Once again, government doctors urged us all to get the flu shot last year. How much did it help us?
If you’re a senior, not one bit. That’s what a new analysis shows.
It found that like most seasons, the flu vaccine performed dismally during the winter of 2016-17. It was only 42% effective.1
You might think that doesn’t sound so bad. At least it helped some people. But when you look at the data a bit closer, what you find is disturbing…
For one thing, the flu shot was almost completely ineffective last season in helping seniors. And they are the people who need it most. People 65 and older are hardest hit by the flu, suffering the most deaths and hospitalizations.2
The vaccine also did not help people 18-49 years of age. It was only marginally effective in children and in those 50-64.
In the past, the Centers for Disease Control has tried to blame the flu shot’s ineffectiveness on its formulation. In some years, the strains covered by the vaccine are not those that end up circulating in the U.S.
But this year, there is no such excuse.
The dominant flu strain was type A H3N2. It was supposedly covered in last year’s vaccine… But the shot was still virtually worthless in seniors and barely effective in everybody else.
How does the CDC explain this?
Jill Ferdinands is a flu epidemiologist with the CDC. She said, “While it is clear we need better flu vaccines, it’s important we not lose sight of the important benefits of vaccination with currently available vaccines.”
But what are those “benefits”? If a vaccine doesn’t prevent disease—as is the case with the flu shot in seniors—what good is it?
The CDC hasn’t answered those questions.
Vaccines against other infectious diseases are not considered successful unless they are at least 90% effective. But over the last 10 years, the flu shot has had an average effectiveness rate of only 46%. In four of the last five seasons, the vaccine has been largely worthless for seniors.3 4
Flu Shot Risks: What You Need to Know
Not only is the flu shot a failure, it’s dangerous. The CDC’s own website warns that possible side effects include:
- Soreness, redness, and/or swelling from the shot
- Muscle aches
The site also warns that there is a small risk of developing Guillain-Barre Syndrome. This disorder is caused by the immune system attacking the nervous system and causing rapid-onset muscle weakness. If it becomes acute, the patient has trouble breathing and can die.5
But these problems are just the beginning. There are other dangers…the flu shot contains toxic ingredients that no one should ever put in their body: 67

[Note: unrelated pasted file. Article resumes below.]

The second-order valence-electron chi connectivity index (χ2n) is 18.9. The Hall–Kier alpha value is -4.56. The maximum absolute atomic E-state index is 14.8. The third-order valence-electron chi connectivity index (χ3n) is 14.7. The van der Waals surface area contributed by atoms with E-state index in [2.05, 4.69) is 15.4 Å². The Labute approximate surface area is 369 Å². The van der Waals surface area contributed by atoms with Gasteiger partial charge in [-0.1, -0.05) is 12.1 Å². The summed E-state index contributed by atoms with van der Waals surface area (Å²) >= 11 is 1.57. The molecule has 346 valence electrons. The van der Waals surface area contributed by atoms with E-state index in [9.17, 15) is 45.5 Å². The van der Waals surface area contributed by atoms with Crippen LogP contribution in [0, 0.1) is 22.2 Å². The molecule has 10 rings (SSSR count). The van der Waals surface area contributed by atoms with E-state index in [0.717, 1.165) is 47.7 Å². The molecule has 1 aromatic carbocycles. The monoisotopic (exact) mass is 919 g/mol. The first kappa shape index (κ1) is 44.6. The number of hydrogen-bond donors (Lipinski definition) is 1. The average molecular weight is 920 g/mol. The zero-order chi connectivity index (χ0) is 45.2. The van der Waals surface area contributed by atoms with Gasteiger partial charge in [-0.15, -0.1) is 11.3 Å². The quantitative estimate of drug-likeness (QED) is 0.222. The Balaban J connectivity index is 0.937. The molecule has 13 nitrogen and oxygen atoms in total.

- Aluminum and mercury. Aluminum is added to boost the immune response of the vaccine. Mercury is used as a preservative. Both metals are potent neurotoxins. Aluminum is linked Alzheimer’s disease.8 9
- This toxin used to deactivate the flu virus in the vaccine. This ensures the shot doesn’t give you the flu. But formaldehyde is a well-known carcinogen.10
- Neomycin, gentamicin, and other antibiotics are added to the flu shot to stop bacteria from contaminating it.
- Polysorbate 80. This is an emulsifier that keeps vaccine ingredients evenly distributed. Emulsifiers are strongly linked to colon cancer.
Many scientists and health experts blame flu vaccines for the rise in Alzheimer’s disease. Some estimates say that if a person receives the vaccine for over three years in a row it increases the risk of developing the disease tenfold.11
Safe Alternatives to the Flu Shot
Since the flu shot contains dangerous ingredients and it doesn’t work for many people, it makes no sense to get it…especially since there are safe, effective alternatives:
Increase your vitamin D. Research shows adequate vitamin D prevents the flu. And if you do get the flu, vitamin D can greatly reduce the severity. Take a 5,000 IU supplement daily during the flu season.12
Vitamin C. It’s a powerful immune booster that prevents contagious diseases from taking hold in your body. Studies show that a 3,000 mg daily supplement reduces cold and flu symptoms by 85%.
Handwashing. The most effective way to avoid the flu is to make sure the virus doesn’t come in contact with your mouth or nose. Our hands are the main culprit for introducing germs into our body. Wash your hands thoroughly and often during flu season. Use an alcohol-based (non-triclosan) hand sanitizer.
Editor’s Note: Why do some people get the flu and others don’t? Scientists at the University of Michigan and Duke University Medical Center say it’s due to antioxidants. Find out more in this this special presentation.